Consensus Is Health Law Can Be Fixed. Now the Hard Part.

Among the hardest hit are those who do not qualify for subsidies to help with premiums or out-of-pocket costs, which rise along with rate increases. Michael Lawson, an independent consultant for local governments in Washington, D.C., said the monthly premiums for his basic plan from CareFirst jumped to $527 this year from $290 last year. He is 60 and earns too much to get a subsidy, but because of various health problems he has already reached his $5,000 deductible for the year. He likes his plan but thinks that to keep rates more stable, Congress and the Trump administration need to do a better job of enforcing the law, particularly its requirement that most people have health insurance.


Demonstrators in front of the Supreme Court in Washington in 2015 cheered after its decision to allow nationwide health care subsidies, which affirmed a key element of the health care law.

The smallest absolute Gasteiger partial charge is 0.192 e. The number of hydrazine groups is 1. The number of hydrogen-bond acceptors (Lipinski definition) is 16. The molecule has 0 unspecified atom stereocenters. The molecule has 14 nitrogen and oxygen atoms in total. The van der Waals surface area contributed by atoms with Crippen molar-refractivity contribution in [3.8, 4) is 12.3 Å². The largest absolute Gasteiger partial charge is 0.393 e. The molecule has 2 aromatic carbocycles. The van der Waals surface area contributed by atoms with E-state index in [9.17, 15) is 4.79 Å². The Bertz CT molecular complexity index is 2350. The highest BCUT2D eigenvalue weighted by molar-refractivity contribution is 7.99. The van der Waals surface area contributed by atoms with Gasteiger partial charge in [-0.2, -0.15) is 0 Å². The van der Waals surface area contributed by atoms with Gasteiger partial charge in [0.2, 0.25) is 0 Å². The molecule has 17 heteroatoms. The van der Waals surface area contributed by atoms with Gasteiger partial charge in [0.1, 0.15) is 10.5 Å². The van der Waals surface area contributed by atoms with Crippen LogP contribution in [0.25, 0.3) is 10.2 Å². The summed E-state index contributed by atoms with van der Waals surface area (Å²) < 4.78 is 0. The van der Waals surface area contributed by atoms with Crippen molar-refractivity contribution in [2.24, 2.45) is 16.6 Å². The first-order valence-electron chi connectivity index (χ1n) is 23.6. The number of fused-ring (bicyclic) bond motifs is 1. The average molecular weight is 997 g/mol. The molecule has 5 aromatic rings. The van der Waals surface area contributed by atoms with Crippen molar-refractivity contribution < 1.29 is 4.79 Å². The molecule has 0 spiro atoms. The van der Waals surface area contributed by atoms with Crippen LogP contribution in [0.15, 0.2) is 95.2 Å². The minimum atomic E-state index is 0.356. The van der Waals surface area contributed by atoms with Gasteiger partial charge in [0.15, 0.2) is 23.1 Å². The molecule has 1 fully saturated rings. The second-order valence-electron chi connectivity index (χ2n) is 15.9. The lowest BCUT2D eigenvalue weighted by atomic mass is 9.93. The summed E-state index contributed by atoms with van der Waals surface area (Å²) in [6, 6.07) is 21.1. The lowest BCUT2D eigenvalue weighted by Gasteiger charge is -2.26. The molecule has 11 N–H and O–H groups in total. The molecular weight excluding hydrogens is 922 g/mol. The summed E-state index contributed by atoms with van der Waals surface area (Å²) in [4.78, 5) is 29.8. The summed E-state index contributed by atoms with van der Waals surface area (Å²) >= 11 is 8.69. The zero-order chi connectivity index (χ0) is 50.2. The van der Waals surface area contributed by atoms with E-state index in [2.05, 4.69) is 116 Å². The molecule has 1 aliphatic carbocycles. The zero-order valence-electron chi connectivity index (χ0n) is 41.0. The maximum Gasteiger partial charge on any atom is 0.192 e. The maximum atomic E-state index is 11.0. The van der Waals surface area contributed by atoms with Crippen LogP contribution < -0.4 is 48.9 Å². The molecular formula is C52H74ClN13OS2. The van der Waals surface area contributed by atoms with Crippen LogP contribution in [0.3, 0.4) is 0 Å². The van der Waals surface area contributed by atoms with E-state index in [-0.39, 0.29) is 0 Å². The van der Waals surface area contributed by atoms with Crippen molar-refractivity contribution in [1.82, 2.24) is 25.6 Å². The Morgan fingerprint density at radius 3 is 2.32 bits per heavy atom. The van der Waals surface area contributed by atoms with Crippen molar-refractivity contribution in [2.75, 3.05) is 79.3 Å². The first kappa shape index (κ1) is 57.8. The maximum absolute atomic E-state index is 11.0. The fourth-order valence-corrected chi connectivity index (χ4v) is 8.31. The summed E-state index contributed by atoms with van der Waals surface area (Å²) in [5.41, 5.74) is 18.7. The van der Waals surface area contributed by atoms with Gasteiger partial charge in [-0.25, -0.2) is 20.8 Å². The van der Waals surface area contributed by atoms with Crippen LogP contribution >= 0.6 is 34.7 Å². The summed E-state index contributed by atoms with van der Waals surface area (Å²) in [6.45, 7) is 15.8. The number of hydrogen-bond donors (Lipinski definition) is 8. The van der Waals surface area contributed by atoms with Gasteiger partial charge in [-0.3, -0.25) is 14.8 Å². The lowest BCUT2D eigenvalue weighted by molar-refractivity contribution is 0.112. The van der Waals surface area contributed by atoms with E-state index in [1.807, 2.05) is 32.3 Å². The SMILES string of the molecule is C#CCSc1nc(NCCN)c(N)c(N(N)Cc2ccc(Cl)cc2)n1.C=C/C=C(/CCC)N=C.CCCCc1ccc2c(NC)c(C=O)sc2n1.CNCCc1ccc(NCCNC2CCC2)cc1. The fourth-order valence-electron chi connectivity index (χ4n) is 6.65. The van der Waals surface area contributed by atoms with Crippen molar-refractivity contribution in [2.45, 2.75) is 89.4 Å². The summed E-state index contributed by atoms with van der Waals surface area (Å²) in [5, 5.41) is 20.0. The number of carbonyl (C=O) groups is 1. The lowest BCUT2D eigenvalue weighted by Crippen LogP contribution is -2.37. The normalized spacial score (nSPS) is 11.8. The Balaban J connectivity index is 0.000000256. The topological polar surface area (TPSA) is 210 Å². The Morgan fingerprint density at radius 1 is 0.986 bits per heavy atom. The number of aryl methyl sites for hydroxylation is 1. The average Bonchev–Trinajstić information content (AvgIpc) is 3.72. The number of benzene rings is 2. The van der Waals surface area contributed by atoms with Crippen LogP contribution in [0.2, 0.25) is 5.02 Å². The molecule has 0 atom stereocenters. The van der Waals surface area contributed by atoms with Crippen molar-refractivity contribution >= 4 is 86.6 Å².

Zach Gibson/The New York Times

“They need to enforce the A.C.A. as it’s written,” he said. “Don’t kill it by benign or even malicious neglect.”

The politics are exceedingly tricky in a divided and dysfunctional Washington, but economists, insurers, doctors and health policy experts across the political spectrum agree that immediately addressing three or four basic shortcomings in the existing system would go a long way toward making the law more effective and financially stable.

Stabilize the Markets

There is widespread agreement that the first order of business is to calm very jittery insurance markets. “You need to stabilize things before we change them,” said Michael Neidorff, the chief executive of Centene, one of the few insurers that are aggressively expanding in the market.

Time is of the essence: Next month, insurers must decide what they charge for 2018 or whether they want to stay in the marketplaces at all.

The most significant step would be to guarantee continued funding to reimburse insurers for waiving deductibles and co-payments for low-income customers, as the health law requires companies to do. The Trump administration has threatened to stop making the payments; insurers are now getting them on a month-to-month basis.

If these so-called cost-sharing reductions are not paid for the remainder of the year or in future years, people will see premiums go up by nearly 20 percent to cover them, according to the Kaiser Family Foundation.

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